This interview is part of my research on migration, integration and extremism in Sweden, within the frame of the project SCOPE – ‘Strengthening Youth Capacity for Conflict Management and Peace-Building’, implemented by More Mosaic NGO and co-funded by the Erasmus+ Programme of the European Union.
I discovered the Syriac Orthodox Church in Sweden by chance: living in and commuting from Södertälje, it’s almost impossible not to see the two big churches of the community and not to meet anyone who has Syrian origins. This lead me to speak with the archbishop – Mor Dioscoros Benyamin Atas – and then I was introduced to Yusuf Aydin, PR responsible for the board of the Syrian Orthodox Church in Sweden.
Mr. Aydin, can you tell us something about the Syriac community in Sweden?
Syriacs [or Aramaens, a Christian minority originally from Turkey, Syria and Iraq, but scattered around the world Ed.] are one of the largest groups of immigrants in Södertälje. The first families arrived in the 1960’s as refugees from Turkey and settled as workers for the factories in the area (Scania, in particular). As many immigrants do, the Syriacs followed the pattern of familiar links, tending to settle close to each others.
How is the life of refugees that settle today in Sweden?
In the past the patterns of integration were different. Not many immigrants spoke English (and also less Swedes than now) so they had to learn Swedish faster. The communities were smaller and they needed to get into contact with locals. Who doesn’t speak English nor Swedish feels lost but nowadays he/she doesn’t even need to get out of his/her closed community. These communities grew big quickly and they can “provide” for everything but this way one doesn’t get the chance to integrate in the society. This fosters the separation.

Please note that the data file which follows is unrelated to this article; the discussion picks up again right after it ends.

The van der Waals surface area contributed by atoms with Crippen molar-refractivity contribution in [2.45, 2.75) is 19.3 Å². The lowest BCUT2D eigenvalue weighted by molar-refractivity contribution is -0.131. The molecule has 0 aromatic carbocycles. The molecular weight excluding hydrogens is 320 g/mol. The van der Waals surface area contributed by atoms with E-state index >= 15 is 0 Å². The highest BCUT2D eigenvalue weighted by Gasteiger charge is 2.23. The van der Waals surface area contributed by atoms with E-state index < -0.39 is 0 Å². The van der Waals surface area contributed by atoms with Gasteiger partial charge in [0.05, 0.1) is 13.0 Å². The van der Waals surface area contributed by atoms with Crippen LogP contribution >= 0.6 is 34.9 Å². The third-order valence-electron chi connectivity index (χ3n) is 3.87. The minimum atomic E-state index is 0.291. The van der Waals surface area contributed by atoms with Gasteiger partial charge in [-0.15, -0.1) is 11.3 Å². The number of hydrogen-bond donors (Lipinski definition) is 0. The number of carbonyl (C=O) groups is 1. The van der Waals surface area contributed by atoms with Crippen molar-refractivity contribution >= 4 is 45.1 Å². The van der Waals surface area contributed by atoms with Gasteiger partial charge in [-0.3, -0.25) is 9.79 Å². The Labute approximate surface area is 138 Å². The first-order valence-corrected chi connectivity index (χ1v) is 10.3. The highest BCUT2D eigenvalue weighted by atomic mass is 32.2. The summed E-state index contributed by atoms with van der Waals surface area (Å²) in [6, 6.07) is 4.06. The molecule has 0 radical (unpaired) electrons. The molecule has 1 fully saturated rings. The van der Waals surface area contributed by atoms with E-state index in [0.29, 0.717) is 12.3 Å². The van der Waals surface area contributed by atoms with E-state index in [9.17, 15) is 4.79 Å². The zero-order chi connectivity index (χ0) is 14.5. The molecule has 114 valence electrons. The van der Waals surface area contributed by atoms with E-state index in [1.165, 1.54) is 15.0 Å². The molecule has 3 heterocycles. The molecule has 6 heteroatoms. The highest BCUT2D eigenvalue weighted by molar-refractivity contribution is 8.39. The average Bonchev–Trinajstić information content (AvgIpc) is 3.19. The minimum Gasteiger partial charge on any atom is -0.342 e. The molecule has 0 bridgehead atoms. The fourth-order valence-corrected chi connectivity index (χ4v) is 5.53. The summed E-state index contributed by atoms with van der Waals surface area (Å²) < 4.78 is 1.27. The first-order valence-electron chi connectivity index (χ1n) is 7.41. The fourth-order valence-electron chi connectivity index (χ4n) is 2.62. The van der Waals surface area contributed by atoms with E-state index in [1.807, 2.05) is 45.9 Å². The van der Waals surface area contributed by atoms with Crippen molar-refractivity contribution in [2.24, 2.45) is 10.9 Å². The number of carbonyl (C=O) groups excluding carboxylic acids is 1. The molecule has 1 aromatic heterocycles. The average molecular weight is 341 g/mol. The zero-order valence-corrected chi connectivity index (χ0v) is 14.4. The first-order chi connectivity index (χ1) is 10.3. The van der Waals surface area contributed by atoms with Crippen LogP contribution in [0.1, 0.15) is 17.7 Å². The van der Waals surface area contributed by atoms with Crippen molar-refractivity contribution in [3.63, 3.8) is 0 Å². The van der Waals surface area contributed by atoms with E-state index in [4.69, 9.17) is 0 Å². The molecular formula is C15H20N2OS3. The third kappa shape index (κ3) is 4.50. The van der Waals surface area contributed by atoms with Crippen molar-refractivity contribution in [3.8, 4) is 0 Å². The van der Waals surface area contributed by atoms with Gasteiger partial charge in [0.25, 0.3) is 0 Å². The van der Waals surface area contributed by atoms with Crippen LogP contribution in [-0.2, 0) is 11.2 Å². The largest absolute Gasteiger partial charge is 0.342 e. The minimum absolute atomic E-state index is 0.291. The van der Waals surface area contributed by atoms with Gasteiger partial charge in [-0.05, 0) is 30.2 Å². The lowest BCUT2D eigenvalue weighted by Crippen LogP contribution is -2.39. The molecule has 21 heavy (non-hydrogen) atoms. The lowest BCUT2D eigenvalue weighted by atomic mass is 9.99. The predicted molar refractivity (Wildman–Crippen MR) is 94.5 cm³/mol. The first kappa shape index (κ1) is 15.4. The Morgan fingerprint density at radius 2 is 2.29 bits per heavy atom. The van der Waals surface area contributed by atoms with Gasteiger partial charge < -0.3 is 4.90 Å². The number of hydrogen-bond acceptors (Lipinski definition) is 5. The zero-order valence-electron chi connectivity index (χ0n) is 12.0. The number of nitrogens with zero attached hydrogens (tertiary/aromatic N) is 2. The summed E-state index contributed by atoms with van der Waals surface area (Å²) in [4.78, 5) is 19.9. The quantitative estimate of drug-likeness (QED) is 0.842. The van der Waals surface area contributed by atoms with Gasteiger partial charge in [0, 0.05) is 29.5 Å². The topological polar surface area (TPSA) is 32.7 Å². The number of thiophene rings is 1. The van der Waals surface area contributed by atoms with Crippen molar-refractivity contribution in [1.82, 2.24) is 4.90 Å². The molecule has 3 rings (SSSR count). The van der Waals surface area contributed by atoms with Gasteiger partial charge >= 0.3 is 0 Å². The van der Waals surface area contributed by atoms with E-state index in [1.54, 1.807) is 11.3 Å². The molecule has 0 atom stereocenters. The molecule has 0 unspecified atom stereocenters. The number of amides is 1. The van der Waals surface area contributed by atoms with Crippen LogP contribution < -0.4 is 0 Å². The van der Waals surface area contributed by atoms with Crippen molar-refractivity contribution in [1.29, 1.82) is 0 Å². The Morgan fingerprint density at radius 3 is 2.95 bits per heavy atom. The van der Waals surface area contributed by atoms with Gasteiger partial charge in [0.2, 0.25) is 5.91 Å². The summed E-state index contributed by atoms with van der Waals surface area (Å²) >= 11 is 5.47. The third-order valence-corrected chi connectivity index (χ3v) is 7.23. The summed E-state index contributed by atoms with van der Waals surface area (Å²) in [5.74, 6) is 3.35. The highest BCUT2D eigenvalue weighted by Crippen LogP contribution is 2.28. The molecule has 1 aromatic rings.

Furthermore, immigration has become more asylum-driven than work-driven, due to wars in Sub-Saharan Africa and in the Middle East. And many develop a passive stance waiting for the asylum permit: grants are subject to criticism because they may delay the need to “make it” in the society, to be active economically and socially.
What about the Syriac community, how was your “path” to integration?